As the price of oil tumbles to an 18-year low of around $20 a barrel, preserving the U.S. oil industry around the world seems like a pretty good idea. After all, preserving all aspects of the U.S. economy fits the whole “Keep America Great” idea, right?
The oil industry supports some 10.3 billion jobs in the U.S. and makes up nearly 8 percent of the national GDP, not to mention that it stimulates local economies with the hundreds of billions of dollars it invests every year. So it would be in the administration’s best interest to make sure it’s operating at full capacity.
The deadline for the U.S. Treasury Department to decide whether or not it will renew General License 8E, a measure that temporarily allows for U.S. oil companies and their supporting partners to operate in Venezuela, is coming up on April 22. These U.S. companies have already been operating in Venezuela at a limited basis.
Now, more than ever, the Trump administration should renew their license so these companies can safeguard their assets and top-of-the-line infrastructure in a country that’s strategic for our national security.
If these companies are forced to leave, the Russians or Chinese will plant their flag on American assets and top-of-the-line infrastructure. Maduro has already made Putin Venezuela’s oil baron, allowing the Russians to control its oil exports. Today, the most productive joint-venture oil operation in Venezuela is an unknown company controlled by two former Soviet government employees.
*** UPDATE – Florida Senator Rick Scott (R), who has suggested that military action should be considered to deal with Maduro, believes that the U.S. needs to “continue to do everything possible to cut off power to Maduro.”
Scott’s Senate office responded to our request for comment for this story, stating that the Trump administration needed to sanction “every oil company (Russian and Chinese) working to benefit the Maduro regime” and that the Senator Scott’s focus continued to the “getting Maduro out of power and bringing freedom to the people of Venezuela.”
And let’s not forget oil giant Rosneft, which in the beginning of the year exported 80% of Venezuela’s total oil, helping the regime violate U.S. sanctions. When the U.S. slapped sanctions on Rosneft, it hastily transferred all its assets to an unnamed company owned by the Kremlin. Russia is not leaving Venezuela, it’s not leaving its oil industry and it’s certainly continuing to support Maduro.
But don’t take our word for it, just read what Sergei Melik-Bagdasarov, who was appointed Russia’s ambassador to Venezuela a day before the sanctions against Rosneft Trading were announced, stated on Twitter
“Don’t worry! This is about the transfer of Rosneft’s assets in Venezuela to Russia’s government directly. We will remain together going forward,” he wrote on Twitter on March 28.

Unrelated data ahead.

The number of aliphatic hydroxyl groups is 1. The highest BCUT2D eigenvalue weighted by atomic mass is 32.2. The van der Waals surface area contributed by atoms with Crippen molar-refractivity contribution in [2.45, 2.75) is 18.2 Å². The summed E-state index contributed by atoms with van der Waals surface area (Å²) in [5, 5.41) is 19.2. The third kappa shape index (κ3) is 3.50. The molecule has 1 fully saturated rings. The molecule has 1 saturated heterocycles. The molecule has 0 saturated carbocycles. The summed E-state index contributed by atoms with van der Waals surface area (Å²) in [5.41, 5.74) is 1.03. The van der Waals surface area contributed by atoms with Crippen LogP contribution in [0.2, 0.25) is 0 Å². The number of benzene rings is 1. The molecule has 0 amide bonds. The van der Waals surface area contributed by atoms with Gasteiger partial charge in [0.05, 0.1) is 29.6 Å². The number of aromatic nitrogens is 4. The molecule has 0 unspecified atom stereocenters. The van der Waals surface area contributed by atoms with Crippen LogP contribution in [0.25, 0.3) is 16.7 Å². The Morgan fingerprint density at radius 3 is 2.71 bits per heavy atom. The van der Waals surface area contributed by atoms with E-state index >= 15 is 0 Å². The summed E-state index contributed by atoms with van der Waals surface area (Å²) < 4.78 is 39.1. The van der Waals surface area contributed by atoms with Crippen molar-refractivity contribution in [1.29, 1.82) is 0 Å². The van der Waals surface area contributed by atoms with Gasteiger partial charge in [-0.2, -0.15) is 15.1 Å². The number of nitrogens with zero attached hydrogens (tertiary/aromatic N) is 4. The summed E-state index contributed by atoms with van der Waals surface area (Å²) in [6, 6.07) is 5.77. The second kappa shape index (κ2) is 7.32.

To confirm Russia’s play to skirt around the U.S. sanctions against his regime, Maduro himself tweeted on the very same day that he had communicated with Baron Putin, and was assured the support “in all areas” of their relationship. Maduro made himself very clear.
Oh, but let’s not forget about Putin’s Chinese comrades, who helped introduce the deadly COVID-19 virus to the world and worked with the World Health Organization to cover-up their missteps and underreporting of the pandemic. China has invested over $65 billion in Venezuela and recently reaffirmed its support for the regime, while criticizing the U.S. for slapping sanctions on Venezuela.
The reality is that oil is now an almost irrelevant revenue stream for Venezuela. That’s why making American companies leave would not have any effect on Maduro’s coffers or on production levels. Venezuela’s once soaring oil industry has been decimated by years of corruption, incompetence and divestment. Now, as a result of the oil price war started by Russia’s Vladimir Putin and with plummeting demand due to the COVID-19 pandemic, Venezuela’s crude oil has become unprofitable to extract. Analyst firm Ecoanalitica expects Venezuela’s economy to shrink 25% this year.
And speaking about the economy. Pulling the plug on U.S. oil in Venezuela will only embolden China and Russia, and cause the 60+ existing U.S. oil companies and its affiliates to lose hundreds of millions of dollars in revenue.
One of these companies, Baker Hughes, has already announced that it would pursue a restructuring plan that would cost $1.8 billion because of the plummeting oil prices.
The Trump administration has done a great job in going after the real sources of Maduro’s revenue, drug trafficking and contraband, exerting “maximum pressure” where it really hurts. Maduro is facing an uphill battle. With an economy in ruins and a crumbling health system, he can’t effectively contain the pandemic. With no means to import or produce gasoline, the country is at a standstill. Venezuelans are desperate. Tempers flare. Maduro’s popularity is at its lowest point, and the U.S. Justice Department has a $15-million bounty on his head.
It seems Maduro’s days in office are numbered. Keeping a U.S. presence in Venezuela is vitally important to keep Putin from completely hijacking the oil industry before a new democratic government can take hold. And before Venezuela, a strategic beachhead for adversary regimes, becomes more entrenched in drug trafficking, contraband and narco terrorism.